WordCamp US 2017 was the 128th WordCamp of 2017 and full of WordPress tips, lessons, and announcements. While the attendees ranged from WordPress beginners to advanced developers, everyone expressed their excitement to see the annual State of the Word lecture at the end of the weekend.
In case you don’t know what the State of the Word is, it’s a presentation given by WordPress co-founder Matt Mullenweg and stuffed with details about new WordPress features, noteworthy stats from the year, and where they see the industry moving in 2018. And, to make it even better, GreenMellen was in the front row for it!
Here is the recap and highlights of this year’s State of the Word and what you need to know going forward into the New Year.
Highlights of WordPress Growth from 2017
- WordPress now powers 29% of the web.
- The Events/News widget from the 4.8 update increased Meetup attendance by 31%. Because of this, there were:
- 4,379 Meetups worldwide (including our A Brighter Web Meetup)
- 99,301 attendees
- 128 WordCamps in 48 countries
- 2,310 speakers
- 1,008 organizers, and
- 1,091 sponsors.
- $45,000 was donated to three web-based charities.
- 52 bugs were fixed through Hackerone.
- WordPress.org is now in 26 languages, and language packs are available through 1,100+ themes and 2,000+ plugins.
- 36% of WordPress websites are using https.
- This year’s 4.8 and 4.9 releases were focused on editing, customization, and rest API. However, Matt did admit that the rest API does have room for improvement.
What’s to Come in 2018
The Tide Project runs a series of automated tests on every WordPress plugin and theme in the directory. This project’s goal is to help developers better understand how they can improve their code’s quality.
WordPress Growth Council
While this was discussed last year, it has moved slower than expected. How slow? They’re having their first meeting this week. This council’s goal is to find innovative ways to grow WordPress. The two councils will be made up of WordPress advocates, enterprises and consumers to find the best way to market WordPress to multiple audiences.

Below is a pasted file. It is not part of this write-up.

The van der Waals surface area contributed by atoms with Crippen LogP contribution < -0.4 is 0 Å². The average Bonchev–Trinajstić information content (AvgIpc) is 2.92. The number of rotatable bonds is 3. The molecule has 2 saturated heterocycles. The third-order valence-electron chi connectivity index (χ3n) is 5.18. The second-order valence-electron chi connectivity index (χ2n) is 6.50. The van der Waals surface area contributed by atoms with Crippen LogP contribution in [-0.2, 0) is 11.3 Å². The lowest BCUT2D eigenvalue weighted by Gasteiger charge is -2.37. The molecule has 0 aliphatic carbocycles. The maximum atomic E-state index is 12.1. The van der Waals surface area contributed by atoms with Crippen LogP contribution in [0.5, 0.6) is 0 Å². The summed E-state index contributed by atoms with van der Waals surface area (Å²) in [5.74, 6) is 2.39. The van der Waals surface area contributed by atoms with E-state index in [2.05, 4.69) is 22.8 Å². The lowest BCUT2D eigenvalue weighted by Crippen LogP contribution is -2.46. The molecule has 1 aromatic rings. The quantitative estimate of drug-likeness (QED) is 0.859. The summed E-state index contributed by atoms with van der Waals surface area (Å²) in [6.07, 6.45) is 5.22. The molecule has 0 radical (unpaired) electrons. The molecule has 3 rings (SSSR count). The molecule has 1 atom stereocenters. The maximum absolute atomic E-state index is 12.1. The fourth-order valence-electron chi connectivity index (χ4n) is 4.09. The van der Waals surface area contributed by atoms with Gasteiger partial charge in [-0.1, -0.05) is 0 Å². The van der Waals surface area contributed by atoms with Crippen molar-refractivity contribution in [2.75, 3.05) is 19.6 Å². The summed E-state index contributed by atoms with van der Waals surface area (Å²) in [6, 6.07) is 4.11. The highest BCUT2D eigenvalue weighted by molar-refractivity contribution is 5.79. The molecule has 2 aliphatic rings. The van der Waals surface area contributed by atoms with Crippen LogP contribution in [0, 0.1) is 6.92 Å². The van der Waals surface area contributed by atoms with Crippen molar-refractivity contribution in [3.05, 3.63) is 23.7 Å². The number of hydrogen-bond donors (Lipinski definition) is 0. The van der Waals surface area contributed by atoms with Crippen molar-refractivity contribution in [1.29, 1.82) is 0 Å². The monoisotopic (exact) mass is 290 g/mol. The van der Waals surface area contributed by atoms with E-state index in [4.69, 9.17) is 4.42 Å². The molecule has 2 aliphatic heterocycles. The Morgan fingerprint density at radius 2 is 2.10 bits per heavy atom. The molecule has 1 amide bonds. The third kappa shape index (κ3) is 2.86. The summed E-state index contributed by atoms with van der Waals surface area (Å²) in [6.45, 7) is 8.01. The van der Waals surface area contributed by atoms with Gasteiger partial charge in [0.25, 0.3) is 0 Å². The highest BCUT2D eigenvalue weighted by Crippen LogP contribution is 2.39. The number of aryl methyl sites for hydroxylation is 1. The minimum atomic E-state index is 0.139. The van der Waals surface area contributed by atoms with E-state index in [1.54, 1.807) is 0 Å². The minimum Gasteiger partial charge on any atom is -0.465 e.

No Default Theme
Twenty Ten, the first default WordPress theme, was released in 2010, and ever since there has been a yearly release of a new theme. However, for the first time in seven years, there will not be a default theme for the upcoming year. This is so Gutenberg’s block concepts (see below) can stay in focus.
Gutenberg: A Name You Need to Know
Okay, we mentioned it twice in this post, and we’ve saved it for last because this was the single most significant takeaway from the State of the Word. Gutenberg is the longest-running major feature development of WordPress, and it’s been taking its time for a good reason. It’s going to become the default editor for WordPress.
As described by Mullenweg, Gutenberg is, “an effort to simplify into one elegant concept: blocks.” It’s going to give WordPress websites the ability to make the backend a real WYSIWYG editor, which is going to ease the way people build their websites. To truly understand it, it might be worthwhile to watch the live demo of Gutenberg that was presented during this presentation, which was also the SOTW’s first live demo.
While it won’t be available until a few more iterations, you can prepare for this to tentatively be rolled out with WordPress 5.0 in April 2018. If you’re so in love with the classic editor that’s currently available on the backend, you can download a plugin that will keep the default editor as a temporary fix.
In summary, you can expect WordPress’s next frontier to be Gutenberg-based site customization, editing capabilities and theme. To better prepare for Gutenberg, be sure to keep a lookout for our training materials coming over the next few months at A Brighter Web.
If you have any questions about the State of the Word or WordPress, contact us today!